Gathering for Gardner

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Postby Bill Mullins » 04/14/02 10:15 PM

Did anyone attend the Gathering for Gardner in Atlanta a week ago? It is a biennial event hosted by puzzle-ologist Tom Rodgers, in honor of Martin Garnder. I went two years ago, and it was the most interesting magic related get-together I've ever been to. In attendance: Teller, Looy Simonoff, Jay Marshall, Lee Freed, Paul Swinford, Lennart Green, Daniel Rhod, Bob Friedhoffer, Herb Zarrow, Mark Setteducati, Jerry Andrus, Ray Hyman, Gary Plants, Richard Hatch, and Charlie Randall.

Personal conflicts prevented me from going this year, but I hope to make it in 2004.

Can anyone give a report?

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Postby Ryan Matney » 04/14/02 11:33 PM

Wow, I have never even heard of this! I wish I had known before. Sounds like it might make a good write-up in Genii (Nudge Nudge)

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Postby Bill Mullins » 04/15/02 07:08 AM

Should have mentioned above -- it is invite only.
That may be why you've not heard of it -- there isn't any publicity.

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Postby Adam Brooks » 04/15/02 12:58 PM

My college advisor went, and he had a fantastic time. He gave a talk on "domino portraits", where a certain number of complete sets of double-9 dominos are used to create remarkably detailed pictures.
I've talked to him about G4G5, and he told me of some fantastic things that went down.

There was one guy (his name escapes me) did a series of three "impossible" tasks, one visual, one tactile, and one auditory. Unfortunately, the only one I remember is the auditory one: he played a "perpetual" scale on the piano, where the scale kept on going up, but it never ended. Apparently the aural illusion was very strong.

Of course, the thing that intrigued me the most was the gift exchange: 150 people attend every gathering, and eachy person has to bring gifts for everybody else. That's 150 gifts times 150 people. That's 22,500 gifts in all, from magicians, puzzle-enthusiasts, mathematicians and scientists.

Lucky bast*rds...

-Adam

P.S. I guess if you wanted to be technical, each person would bring 149 gifts for each of the 149 other people attending. Eh, 22,201 just doesn't look as nice...
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Postby Bill Mullins » 04/15/02 02:49 PM

Was the impossible tasks guy Scott Kim? He's a graphic designer who comes up with "Inversions", words/phrases that can be read in different directions because of symmetry that he either discovers or invents. See his website
www.scottkim.com and poke about. Two years ago,
he performed rounds of "Row row row your boat" by himself, whistling one part and humming the other part, each part temporally out of synch with the other, just like you did in groups in grade school. My brain hurts just thinking about doing it. I fancy myself to be a pretty smart guy, but for a whole weekend I felt like I was the dumbest person in a very big room.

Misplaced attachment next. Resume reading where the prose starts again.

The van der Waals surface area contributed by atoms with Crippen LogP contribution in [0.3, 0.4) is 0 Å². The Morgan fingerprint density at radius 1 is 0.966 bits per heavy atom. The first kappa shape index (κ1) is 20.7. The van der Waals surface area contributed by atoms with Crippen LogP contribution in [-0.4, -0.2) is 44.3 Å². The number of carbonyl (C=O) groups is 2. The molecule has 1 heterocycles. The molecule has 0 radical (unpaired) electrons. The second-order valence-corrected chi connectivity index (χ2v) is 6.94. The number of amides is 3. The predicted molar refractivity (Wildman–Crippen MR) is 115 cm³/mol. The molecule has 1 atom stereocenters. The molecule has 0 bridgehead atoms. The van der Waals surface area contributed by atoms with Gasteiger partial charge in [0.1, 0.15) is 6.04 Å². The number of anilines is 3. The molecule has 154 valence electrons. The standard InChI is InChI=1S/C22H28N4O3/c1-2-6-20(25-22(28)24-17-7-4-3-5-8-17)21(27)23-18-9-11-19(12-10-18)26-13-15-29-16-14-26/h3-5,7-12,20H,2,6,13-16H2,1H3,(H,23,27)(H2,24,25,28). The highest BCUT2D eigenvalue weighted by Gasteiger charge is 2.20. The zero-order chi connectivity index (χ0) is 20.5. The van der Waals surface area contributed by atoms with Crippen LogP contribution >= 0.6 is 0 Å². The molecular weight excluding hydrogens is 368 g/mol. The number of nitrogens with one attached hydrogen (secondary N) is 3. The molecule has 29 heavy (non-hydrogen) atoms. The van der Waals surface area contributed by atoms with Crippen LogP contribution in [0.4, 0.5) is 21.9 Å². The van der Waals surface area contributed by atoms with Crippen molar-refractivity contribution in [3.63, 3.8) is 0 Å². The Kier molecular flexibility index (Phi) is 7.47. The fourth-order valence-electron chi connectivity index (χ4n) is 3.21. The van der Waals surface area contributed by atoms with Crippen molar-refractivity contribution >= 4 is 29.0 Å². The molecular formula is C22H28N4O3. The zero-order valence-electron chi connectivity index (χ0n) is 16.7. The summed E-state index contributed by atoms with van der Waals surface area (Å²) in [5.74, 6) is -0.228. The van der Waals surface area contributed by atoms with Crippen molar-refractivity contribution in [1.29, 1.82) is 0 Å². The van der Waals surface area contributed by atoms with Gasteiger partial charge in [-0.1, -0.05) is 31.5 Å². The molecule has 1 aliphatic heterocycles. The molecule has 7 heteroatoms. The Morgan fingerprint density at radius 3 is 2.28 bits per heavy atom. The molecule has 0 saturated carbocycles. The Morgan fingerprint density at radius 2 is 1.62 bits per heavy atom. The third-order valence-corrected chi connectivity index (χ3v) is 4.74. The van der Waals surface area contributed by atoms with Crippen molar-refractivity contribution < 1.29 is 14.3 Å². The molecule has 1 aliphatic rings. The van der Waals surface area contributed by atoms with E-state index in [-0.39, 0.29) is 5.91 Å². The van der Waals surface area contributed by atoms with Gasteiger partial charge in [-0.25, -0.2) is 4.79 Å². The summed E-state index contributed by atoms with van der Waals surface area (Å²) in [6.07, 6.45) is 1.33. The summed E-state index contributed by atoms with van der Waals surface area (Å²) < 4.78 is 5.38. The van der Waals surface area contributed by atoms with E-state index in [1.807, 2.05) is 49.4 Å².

One night at dinner, I was sitting at a table with Richard Hatch, Charlie Randall, Gordon Bean, and John Conway. Conway is a mathematics professor at Princeton, who used to be at Cambridge, where he held a post formerly held by Isaac Newton. He invented the computer game of "Life". His presentation was on the calendar and the pecularities caused by the transition from the Julian to the Gregorian calendar (Shakespeare and Cervantes died on the same date but on different days; Spain, a Catholic country had jumped to the Gregorian calendar, but England, Protestant, had not); at dinner, he taught us an easy way to calculate the day of the week for any given date on the (Gregorian) calendar.

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Postby Ryan Matney » 04/15/02 07:09 PM

Should have mentioned above -- it is invite only.
That may be why you've not heard of it -- there isn't any publicity.
Someone invite me! This sounds better than FFFF to me. Thanks for rubbing it in Bill. Let's see...gifts?? I could bring 150 slim jims and cheese balls. Even the brains need snacks, right? Also, if I were there, you would no longer feel like the dumbest person in the room. :D
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Postby Adam Brooks » 04/15/02 08:46 PM

Was the impossible tasks guy Scott Kim? He's a graphic designer who comes up with "Inversions", words/phrases that can be read in
different directions because of symmetry that he either discovers or invents.
That's the guy. I was playing around on his site today; some incredible inversions there; highly entertaining.

My advisor gave the same lecture he gave at G4G5 a few days ago here at Oberlin, and he brought the invitation to this year's gathering; the insignia was a 5 pointed star with the the word "Gardner" as each of the main diagonals. It looks very pretty.

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Postby Adam Brooks » 04/15/02 08:57 PM

If you'd like to see what kinds of things do down at this gathering, check out:

http://www.g4g4.com

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Postby Matthew Field » 04/16/02 06:42 AM

Also check out the review of the collection of G4G4 material, which Jamy Ian Swiss reviews in the May Genii.

I got invited this year (by Mark Setteducati) but, alas, am tied to New York City by my blasted job.

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